I am a big believer in diversity, competition, and fairness, but this is seemingly an antiquated view with little chance of success in the short term, and perhaps not in the long term either, if I am forced out of business by competitors who are so big, they can literally price me out of the market, or cut me off from meaningful distribution outlets in my major markets.

    This is where skateboarding and indeed, our entire world’s economy is going. All the means of production, distribution, finance, transportation, and even our government are going to be controlled by an ever shrinking number of very rich, powerful, people who can live anywhere in the world they choose and buy anonymity to prevent the frustration of their serfs and peons from ever reaching them personally. Yea, big conspiracy theory… not really, just “human nature” manifesting in greed, lust for power, and self-protection, all blending into a new Medieval Age of “The Global Economy,” where secret Kings control governments, markets, and the lifestyle of the world’s people they live off for their own personal good.

    Why don’t more people see “what is going to happen next?” Perhaps because they are being moved backwards economically by these Public Multi-Nationals, and don’t have any choice but to shop at the cheapest place they can find to feed their families and pursue the “American Dream”. Well, I could go on for a while on this very complicated, complex topic, but I’m sure you get my drift. What can we do about it at a global level? I don’t know. What can we do about the current take over of the skateboard industry by large multi-nationals like Nike, Quiksilver, Billabong, and the like? We can fight back against them instead of bickering amongst ourselves as we put our heads underground to avoid seeing or recognizing what is going on.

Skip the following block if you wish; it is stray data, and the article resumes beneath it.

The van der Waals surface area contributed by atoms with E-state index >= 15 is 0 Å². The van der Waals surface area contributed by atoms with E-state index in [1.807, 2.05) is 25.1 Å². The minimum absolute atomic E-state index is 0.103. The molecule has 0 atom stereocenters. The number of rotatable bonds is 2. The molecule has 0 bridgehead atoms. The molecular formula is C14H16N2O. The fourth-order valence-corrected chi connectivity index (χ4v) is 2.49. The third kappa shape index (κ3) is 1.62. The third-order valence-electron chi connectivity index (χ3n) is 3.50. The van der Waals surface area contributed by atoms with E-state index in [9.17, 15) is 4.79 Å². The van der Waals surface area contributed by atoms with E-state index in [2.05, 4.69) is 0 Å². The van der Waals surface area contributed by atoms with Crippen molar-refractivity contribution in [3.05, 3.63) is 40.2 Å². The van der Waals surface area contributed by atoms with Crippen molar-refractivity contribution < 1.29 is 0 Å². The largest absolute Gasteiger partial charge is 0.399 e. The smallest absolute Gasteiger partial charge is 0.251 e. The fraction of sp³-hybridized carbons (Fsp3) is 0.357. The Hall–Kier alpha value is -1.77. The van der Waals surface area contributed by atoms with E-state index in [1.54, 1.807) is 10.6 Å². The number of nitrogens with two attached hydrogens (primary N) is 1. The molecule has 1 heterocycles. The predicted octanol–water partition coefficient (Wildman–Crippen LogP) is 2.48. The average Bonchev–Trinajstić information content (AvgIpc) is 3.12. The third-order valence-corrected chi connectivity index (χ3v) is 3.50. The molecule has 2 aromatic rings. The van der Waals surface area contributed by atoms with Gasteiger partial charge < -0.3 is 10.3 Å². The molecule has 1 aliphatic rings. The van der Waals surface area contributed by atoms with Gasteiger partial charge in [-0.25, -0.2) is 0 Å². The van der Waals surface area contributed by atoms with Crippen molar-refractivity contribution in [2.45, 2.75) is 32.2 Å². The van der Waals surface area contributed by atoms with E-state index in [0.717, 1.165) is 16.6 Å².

It seems to me as though many of the skate-centric marketing companies who have wielded control of the industry for the past 15 years, more often seek personal advantage by cooperating with or trading economic favors from multi-nationals by offering legitimacy or lack of resistance to the large multi-national take overs, in payment for the leg up they get for their cooperation or non-resistance. Can you see a parallel here between those who cooperate with an invader to protect themselves, instead of joining a resistance movement? History abounds with examples of this, and we only have to look at what happened in some of our European neighbors during WWII, as the Nazi machine goose-stepped into their villages, towns and cities.

    What has our country done to try to keep manufacturing here in the US? Essentially nothing. It is now too late to stop the initial tidal wave of destruction, and we must now try to rebuild a new economy based on the minds of our brightest, instead of the backs of our labor. Will this create a broad based middle class? No. Will this result in large Multi-nationals attracting all the brightest and most able to do their bidding by offering a little higher salary? Yes. Will these mega corporations, who are based on greed, not better products, in spite of their BS propaganda to the contrary, ultimately create a Medieval Global Economy where they control the “technical nobility” and keep “the people” at a subsistence level lifestyle, where they have no choice but to shop at the company store? What do you think?